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WUWT readers may recall this recent story: New evidence of Younger Dryas extraterrestrial impact The story below provides much more detail about the Younger Dryas event and the split that has developed in the scientific community over the cause. I’ve added this graph below from NCDC to give readers a sense of time and magnitude of the event. – Anthony Watts

The Younger Dryas cold interval as viewed from central Greenland. From:
Quaternary Science Reviews Volume 19, Issues 1-5, 1 January 2000, Richard B. Alley

Guest Post By: Rodney Chilton

A consideration of many other very important factors that should be considered as well as the “Black Mats and Nanodiamonds”


The genesis of the Younger Dryas stadial (cold interval) remains an enigma. The onset was both climatologically unexpected and extremely sudden. The two principle theories are diametrically opposed and the proponents of both deeply committed. The debate to date has primarily been centred on some unusual “black mat” deposits that may or may not be linked to a cosmic origin. What has been lacking in the wider discussion are all the other important features associated with the Younger Dryas. The following addresses many of these, in hopes of their inclusion in future debate.


The Younger Dryas onset remains a little understood event. The cause of the 1,300 year-long interval continues to be debated. There are two completely different theories that have split the scientific community. One group strongly endorses an overall slowing or complete stoppage of the Northern Atlantic Ocean circulation 13,000 years ago. The other camp maintains that a catastrophic event originating from the cosmos was the cause.

Following on the heels of the mostly milder Bølling and Allerød intervals (interstadials), there was an extremely sudden and severe climate reversal, this was the Younger Dryas, first detected from Danish pollen studies as long ago as the mid 1930’s. Pollen from the Dryas flower, an arctic species lends its name to this very cold interval. The Younger Dryas cold was first thought to have been confined to north-west Europe, with a possible extension to some other localities immediately surrounding the North Atlantic. More recently however, the cold climate shift is seen as world-wide in extent or nearly so.

The Younger Dryas appeared similar to earlier events known as Heinrich events that were prominent in the Pleistocene (approximately 70,000 to 14,000 years ago) (1). Their cause is not altogether clear, but marine cores, primarily in the north-east Atlantic are festooned with layers of sand, pebbles and rock (lithic materials). These deposits arrived in this area carried on “large armadas” of ice that upon melting deposited their lodes onto ocean bottoms. Rapid climate shifts have been linked to ice melt from sea ice and the large continental glaciers that surrounded the North Atlantic. Lower salinity meltwater is less dense than ocean water and tends to float as a freshwater cap over the marine waters, and this is perceived as associated with North Atlantic Ocean circulation disruption. The Younger Dryas is understood to be linked primarily with meltwater almost solely from the great continental ice sheets.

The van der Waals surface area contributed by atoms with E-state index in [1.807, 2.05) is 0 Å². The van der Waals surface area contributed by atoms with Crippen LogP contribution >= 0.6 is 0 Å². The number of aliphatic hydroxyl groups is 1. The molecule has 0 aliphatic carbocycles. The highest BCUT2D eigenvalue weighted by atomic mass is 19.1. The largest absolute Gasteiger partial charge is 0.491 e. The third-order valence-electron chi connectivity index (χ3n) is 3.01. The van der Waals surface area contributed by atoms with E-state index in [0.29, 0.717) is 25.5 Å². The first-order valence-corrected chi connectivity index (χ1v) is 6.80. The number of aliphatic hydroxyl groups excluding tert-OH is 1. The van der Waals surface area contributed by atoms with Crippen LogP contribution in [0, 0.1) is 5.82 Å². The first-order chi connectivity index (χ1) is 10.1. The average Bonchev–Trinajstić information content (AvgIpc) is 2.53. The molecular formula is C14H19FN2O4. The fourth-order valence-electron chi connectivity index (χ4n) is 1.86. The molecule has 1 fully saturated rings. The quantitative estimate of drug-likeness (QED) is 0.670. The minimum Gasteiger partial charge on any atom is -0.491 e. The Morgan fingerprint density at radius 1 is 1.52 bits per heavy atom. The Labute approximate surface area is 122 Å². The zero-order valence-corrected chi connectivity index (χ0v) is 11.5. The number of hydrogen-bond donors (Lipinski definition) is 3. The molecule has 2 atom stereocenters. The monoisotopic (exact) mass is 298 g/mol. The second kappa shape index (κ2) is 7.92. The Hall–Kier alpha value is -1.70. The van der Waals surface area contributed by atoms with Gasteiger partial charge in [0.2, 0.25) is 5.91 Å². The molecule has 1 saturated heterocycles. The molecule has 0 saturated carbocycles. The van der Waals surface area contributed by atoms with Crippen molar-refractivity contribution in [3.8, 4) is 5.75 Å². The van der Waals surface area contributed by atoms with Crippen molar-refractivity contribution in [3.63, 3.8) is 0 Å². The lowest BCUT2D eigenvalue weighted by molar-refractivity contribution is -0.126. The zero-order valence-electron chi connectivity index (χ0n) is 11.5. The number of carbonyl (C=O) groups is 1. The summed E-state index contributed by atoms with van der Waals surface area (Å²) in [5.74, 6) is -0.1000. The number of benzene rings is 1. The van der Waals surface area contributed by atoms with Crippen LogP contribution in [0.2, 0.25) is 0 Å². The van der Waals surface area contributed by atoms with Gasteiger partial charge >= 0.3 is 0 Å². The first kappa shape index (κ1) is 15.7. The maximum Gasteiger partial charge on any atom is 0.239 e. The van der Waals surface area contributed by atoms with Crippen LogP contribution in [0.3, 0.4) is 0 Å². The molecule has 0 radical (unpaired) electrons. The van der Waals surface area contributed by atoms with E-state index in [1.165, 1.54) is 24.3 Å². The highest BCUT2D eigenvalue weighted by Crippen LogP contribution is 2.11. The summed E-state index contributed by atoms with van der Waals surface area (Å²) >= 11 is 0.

North Atlantic Ocean circulation has been likened to a great ribbon-like conveyor belt (2). Driven by temperature (thermo) and salinity (haline) differences, the thermohaline (THC) circulation is associated with the formation of North Atlantic Deep Water (NADW). The sinking of the NADW is alleged to result in the drawing north of warmer waters from southerly climes. This provides north-west Europe with its generally mild climate. However all of this is thought to change when the North Atlantic Ocean circulation slowed or stopped.

It has been proposed that a sudden immense amount of fresh water disrupted the THC approximately 13,000 years ago, and the most likely source was eastern North America’s Laurentide Ice Sheet (3). This particular scenario is presumed to have been affiliated with the relocation of freshwater outflow that had been exiting via the Mississippi River with entry into the Gulf of Mexico. Presumably, an alternate route, the more northerly St. Lawrence corridor became available as the Laurentide Glacier retreated (4). As time has passed however, this idea has largely been abandoned. Not only did salinity levels in the off shore waters adjacent to the St. Lawrence remain the same during the Younger Dryas (5), but the St. Lawrence route remained blocked by ice until well after the Younger Dryas ended (6).

Failure of the St. Lawrence River to deliver the melt has lead to alternative freshwater routes proposed. One of these involves the continent of Antarctica. The idea suggested here is that a significant increase in meltwater entry into world oceans took place approximately 14,300 to 14,600 years ago (7). An inundation known as “meltwater – pulse 1a” (mwp-1a) occurred with perhaps as much as 90% of the meltwater volume originating from Antarctica (8). This premise has the Antarctic melt as affecting the North Atlantic region, but with a significant delay (the bipolar see-saw concept where at least Antarctic climate is out of phase with the Northern Hemisphere). The eventual arrival of the Antarctica melt waters is seen then, as making the North Atlantic vulnerable to even modest amounts of meltwater (9). Presumably, the final threshold was crossed 13,000 BP, allowing the North Atlantic to become disrupted (10). Not all researchers share this view, as at least one study assigned a much different date for mwp-1a, and that was shortly before 13,800 BP (11). And although these scientists also conclude slowing or shutdown of the North Atlantic, the Antarctic as a source becomes questionable.